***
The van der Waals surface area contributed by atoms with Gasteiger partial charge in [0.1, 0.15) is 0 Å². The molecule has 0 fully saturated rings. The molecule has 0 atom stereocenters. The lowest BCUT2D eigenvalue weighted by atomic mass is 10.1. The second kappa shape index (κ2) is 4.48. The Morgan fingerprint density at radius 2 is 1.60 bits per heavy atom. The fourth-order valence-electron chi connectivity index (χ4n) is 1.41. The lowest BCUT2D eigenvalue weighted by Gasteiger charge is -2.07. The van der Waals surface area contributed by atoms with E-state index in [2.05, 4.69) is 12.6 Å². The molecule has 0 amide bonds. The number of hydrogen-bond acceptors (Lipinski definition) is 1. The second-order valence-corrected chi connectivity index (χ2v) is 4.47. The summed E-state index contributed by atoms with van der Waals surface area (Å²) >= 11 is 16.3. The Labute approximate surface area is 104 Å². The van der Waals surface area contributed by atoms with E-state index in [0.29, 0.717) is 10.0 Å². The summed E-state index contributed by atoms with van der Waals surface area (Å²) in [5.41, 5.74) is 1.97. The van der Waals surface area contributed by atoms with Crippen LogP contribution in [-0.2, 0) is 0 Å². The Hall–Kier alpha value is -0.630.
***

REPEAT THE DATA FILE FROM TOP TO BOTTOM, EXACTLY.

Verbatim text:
The van der Waals surface area contributed by atoms with Gasteiger partial charge in [0.1, 0.15) is 0 Å². The molecule has 0 fully saturated rings. The molecule has 0 atom stereocenters. The lowest BCUT2D eigenvalue weighted by atomic mass is 10.1. The second kappa shape index (κ2) is 4.48. The Morgan fingerprint density at radius 2 is 1.60 bits per heavy atom. The fourth-order valence-electron chi connectivity index (χ4n) is 1.41. The lowest BCUT2D eigenvalue weighted by Gasteiger charge is -2.07. The van der Waals surface area contributed by atoms with E-state index in [2.05, 4.69) is 12.6 Å². The molecule has 0 amide bonds. The number of hydrogen-bond acceptors (Lipinski definition) is 1. The second-order valence-corrected chi connectivity index (χ2v) is 4.47. The summed E-state index contributed by atoms with van der Waals surface area (Å²) >= 11 is 16.3. The Labute approximate surface area is 104 Å². The van der Waals surface area contributed by atoms with E-state index in [0.29, 0.717) is 10.0 Å². The summed E-state index contributed by atoms with van der Waals surface area (Å²) in [5.41, 5.74) is 1.97. The van der Waals surface area contributed by atoms with Crippen LogP contribution in [-0.2, 0) is 0 Å². The Hall–Kier alpha value is -0.630.